The wine is out of this world. The price is appropriately stratospheric. Christie’s said Tuesday it is selling a bottle of French wine that spent more than a year in orbit aboard the International Space Station. The auction house thinks a wine connoisseur might pay as much as $1 million to own it. The Pétrus 2000 is one of 12 bottles sent into space in November 2019 by private space startup Space Cargo Unlimited as part of an effort to make plants on Earth more resilient to climate change and disease by exposing them to new stresses. It returned 14 months later subtly altered, according to wine experts who sampled it at a tasting in France. Tim Tiptree of Christie's said the space-aged wine was "matured in a unique environment" of near zero-gravity aboard the space station.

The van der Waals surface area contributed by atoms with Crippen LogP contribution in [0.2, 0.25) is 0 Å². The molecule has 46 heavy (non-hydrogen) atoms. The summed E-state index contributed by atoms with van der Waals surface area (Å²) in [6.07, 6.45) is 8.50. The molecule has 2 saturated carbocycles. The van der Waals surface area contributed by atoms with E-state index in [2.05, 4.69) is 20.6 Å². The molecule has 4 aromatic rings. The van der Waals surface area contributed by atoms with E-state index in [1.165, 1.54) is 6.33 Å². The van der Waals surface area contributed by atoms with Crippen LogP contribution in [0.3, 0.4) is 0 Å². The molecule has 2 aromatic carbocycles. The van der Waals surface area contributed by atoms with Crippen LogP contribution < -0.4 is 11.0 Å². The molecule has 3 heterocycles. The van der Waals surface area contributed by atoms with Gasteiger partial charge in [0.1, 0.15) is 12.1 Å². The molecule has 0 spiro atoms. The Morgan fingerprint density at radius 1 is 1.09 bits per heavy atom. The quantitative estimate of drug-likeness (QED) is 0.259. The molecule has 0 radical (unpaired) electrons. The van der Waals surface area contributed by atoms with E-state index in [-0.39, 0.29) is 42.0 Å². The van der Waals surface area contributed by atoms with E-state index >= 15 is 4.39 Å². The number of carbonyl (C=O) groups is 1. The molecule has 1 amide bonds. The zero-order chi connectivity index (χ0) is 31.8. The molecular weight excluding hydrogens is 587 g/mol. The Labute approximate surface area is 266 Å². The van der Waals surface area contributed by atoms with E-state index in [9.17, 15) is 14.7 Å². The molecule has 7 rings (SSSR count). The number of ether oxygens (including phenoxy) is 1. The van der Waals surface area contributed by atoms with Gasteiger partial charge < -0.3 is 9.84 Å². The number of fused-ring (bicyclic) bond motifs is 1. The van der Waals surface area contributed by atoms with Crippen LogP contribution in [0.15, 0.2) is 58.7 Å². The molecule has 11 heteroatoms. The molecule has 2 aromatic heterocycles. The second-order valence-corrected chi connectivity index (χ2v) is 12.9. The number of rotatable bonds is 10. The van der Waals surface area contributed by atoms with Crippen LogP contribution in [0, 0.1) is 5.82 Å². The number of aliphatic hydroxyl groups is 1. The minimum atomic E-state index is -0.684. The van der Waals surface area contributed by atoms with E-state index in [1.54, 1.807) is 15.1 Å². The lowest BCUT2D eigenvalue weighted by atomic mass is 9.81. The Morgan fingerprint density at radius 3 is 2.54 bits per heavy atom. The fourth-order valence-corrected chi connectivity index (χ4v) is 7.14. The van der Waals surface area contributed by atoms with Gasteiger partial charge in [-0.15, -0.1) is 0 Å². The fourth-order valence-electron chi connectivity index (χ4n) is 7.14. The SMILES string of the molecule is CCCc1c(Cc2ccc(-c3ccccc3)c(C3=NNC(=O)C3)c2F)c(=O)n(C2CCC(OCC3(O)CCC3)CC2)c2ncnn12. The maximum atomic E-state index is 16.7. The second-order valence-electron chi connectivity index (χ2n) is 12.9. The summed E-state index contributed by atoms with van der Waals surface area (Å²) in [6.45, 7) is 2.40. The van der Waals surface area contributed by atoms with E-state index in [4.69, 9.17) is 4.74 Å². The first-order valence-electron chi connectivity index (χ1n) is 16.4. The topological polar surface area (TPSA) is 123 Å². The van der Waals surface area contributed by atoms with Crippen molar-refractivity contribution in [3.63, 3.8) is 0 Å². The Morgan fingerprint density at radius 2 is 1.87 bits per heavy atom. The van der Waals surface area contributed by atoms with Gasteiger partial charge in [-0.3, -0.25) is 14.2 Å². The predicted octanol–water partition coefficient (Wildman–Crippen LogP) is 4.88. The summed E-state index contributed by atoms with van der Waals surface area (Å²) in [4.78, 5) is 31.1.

The trip turned a $10,000-a-bottle wine known for its complexity; silky, ripe tannins; and flavors of black cherry, cigar box, and leather into a scientific novelty—and still a fine bottle of wine, Tiptree said. At a taste test in March, a dozen wine connoisseurs compared one of the space-traveled wines to a bottle from the same vintage that had stayed in a cellar. They noted a difference that was hard to describe. Jane Anson, a writer with the wine publication Decanter, said the wine that remained on Earth tasted a bit younger, the space version slightly softer and more aromatic. The wine, being offered by Christie’s in a private sale, comes with a bottle of terrestrial Pétrus of the same vintage, a decanter, glasses, and a corkscrew crafted from a meteorite, reports the AP. Proceeds from the sale will fund future research by Space Cargo Unlimited.
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